Jaskirat Singh Sidhu of Calgary had pleaded guilty earlier this year to 29 counts of dangerous driving. He stood quietly and looked ahead at the judge as he was sentenced Friday.
Judge Inez Cardinal told court in Melfort, Sask., that she approached the sentence knowing “nothing can turn back the clock.”
She also noted that Sidhu’s remorse and guilty plea were mitigating factors, but added she had to consider the number of people who died or were severely injured and face lifelong challenges.
Sidhu barrelled through a stop sign and into the path of the junior hockey team’s bus at a rural Saskatchewan intersection last April.
Sixteen people were killed and 13 were injured.
Cardinal said the collision was avoidable.
“Mr. Sidhu had ample time to react … had he been paying attention,” she said.
“Somehow we must stop this carnage on our highways.”
The Crown wanted the 30-year-old Sidhu to be sent to prison for 10 years, while the defence said other cases suggested a range of 1 1/2 to 4 1/2 years.
Cardinal began her decision by reading aloud each victim’s name. She said the nearly 100 victim impact statements from families were staggering.
The judge said the hockey players who died were gifted athletes, while others on the bus were dreaming about families or had already started them.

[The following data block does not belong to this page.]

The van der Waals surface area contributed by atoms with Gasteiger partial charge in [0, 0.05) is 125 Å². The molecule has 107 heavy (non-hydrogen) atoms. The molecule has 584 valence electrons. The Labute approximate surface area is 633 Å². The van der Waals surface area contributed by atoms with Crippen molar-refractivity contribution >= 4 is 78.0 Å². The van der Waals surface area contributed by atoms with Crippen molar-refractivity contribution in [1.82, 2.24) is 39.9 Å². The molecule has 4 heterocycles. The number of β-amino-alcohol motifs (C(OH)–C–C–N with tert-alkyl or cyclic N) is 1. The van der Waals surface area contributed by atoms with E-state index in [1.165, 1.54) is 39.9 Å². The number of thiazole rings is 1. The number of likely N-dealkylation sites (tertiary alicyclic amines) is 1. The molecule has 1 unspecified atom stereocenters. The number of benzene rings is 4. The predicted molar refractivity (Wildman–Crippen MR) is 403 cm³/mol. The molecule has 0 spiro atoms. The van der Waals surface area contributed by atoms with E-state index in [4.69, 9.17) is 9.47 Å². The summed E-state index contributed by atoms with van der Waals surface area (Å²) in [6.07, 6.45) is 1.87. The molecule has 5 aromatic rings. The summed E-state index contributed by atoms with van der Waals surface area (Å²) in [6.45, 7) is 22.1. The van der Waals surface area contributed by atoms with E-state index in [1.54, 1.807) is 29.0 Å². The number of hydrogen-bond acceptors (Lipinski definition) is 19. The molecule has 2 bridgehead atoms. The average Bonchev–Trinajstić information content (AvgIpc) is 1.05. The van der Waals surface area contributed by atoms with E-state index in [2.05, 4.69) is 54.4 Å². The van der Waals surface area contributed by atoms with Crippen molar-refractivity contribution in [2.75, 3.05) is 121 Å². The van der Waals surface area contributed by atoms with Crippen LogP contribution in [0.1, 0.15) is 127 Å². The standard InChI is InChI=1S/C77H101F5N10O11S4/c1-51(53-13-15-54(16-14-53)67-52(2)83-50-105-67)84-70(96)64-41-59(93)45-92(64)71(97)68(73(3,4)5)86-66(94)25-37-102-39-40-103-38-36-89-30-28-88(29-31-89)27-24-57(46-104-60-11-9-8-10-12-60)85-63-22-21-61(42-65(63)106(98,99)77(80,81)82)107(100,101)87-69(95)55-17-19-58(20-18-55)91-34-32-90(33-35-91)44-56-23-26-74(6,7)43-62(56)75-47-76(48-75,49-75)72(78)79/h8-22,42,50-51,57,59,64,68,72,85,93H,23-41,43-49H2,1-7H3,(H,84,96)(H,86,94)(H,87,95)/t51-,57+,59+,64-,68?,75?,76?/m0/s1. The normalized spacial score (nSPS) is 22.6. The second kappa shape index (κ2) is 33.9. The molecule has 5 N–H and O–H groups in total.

“Families have been torn apart because of the loss,” Cardinal said. “They are prone to depression, anxiety, or outbursts.”
She also spoke of the survivors, who she suggested “are putting on a brave face in an attempt to be strong.”
Cardinal started the sentencing by acknowledging it would be emotional and asked people not to talk in court.
Sidhu’s lawyers had said he was remorseful and is likely to face deportation to his home country of India after he serves time.
Cardinal said she believed Sidhu was sincere in his remorse.
She also spoke of Sidhu’s actions in the moments before the crash.
“This was not a momentary loss of attention. He had ample time to stop his unit. Mr. Sidhu wasn’t speeding but his speed was excessive.”
A sentencing hearing in January heard that Sidhu was going between 86 and 96 km/h when he passed four signs warning him about the upcoming intersection before he came up to an oversized stop sign with a flashing light.
Crown prosecutor Thomas Healey said Sidhu should have seen the busy highway in front of him or a car that was stopped across the road and waiting for the Broncos bus to pass.
He described the truck as a rocket that barrelled into the intersection, which gave the bus driver no time to avoid the crash.
Defence lawyer Mark Brayford said Sidhu was hired by a small Calgary trucking company three weeks earlier. He spent two weeks with another trucker before heading out on his own for his first time.
Brayford suggested Sidhu was distracted by a flapping tarp on the back of his load of peat moss.
The Humboldt Broncos hockey team issued a statement soon after the sentence.
“Having this legal matter settled and the sentencing complete is a big step in the healing process for the survivors, grieving families, our organization, and the community of Humboldt and surrounding area,” said president Jamie Brockman.
“The sentence is subject to varying opinions but what is important is that Mr. Sidhu pleaded guilty, has shown remorse, and has remained accountable for his careless actions.”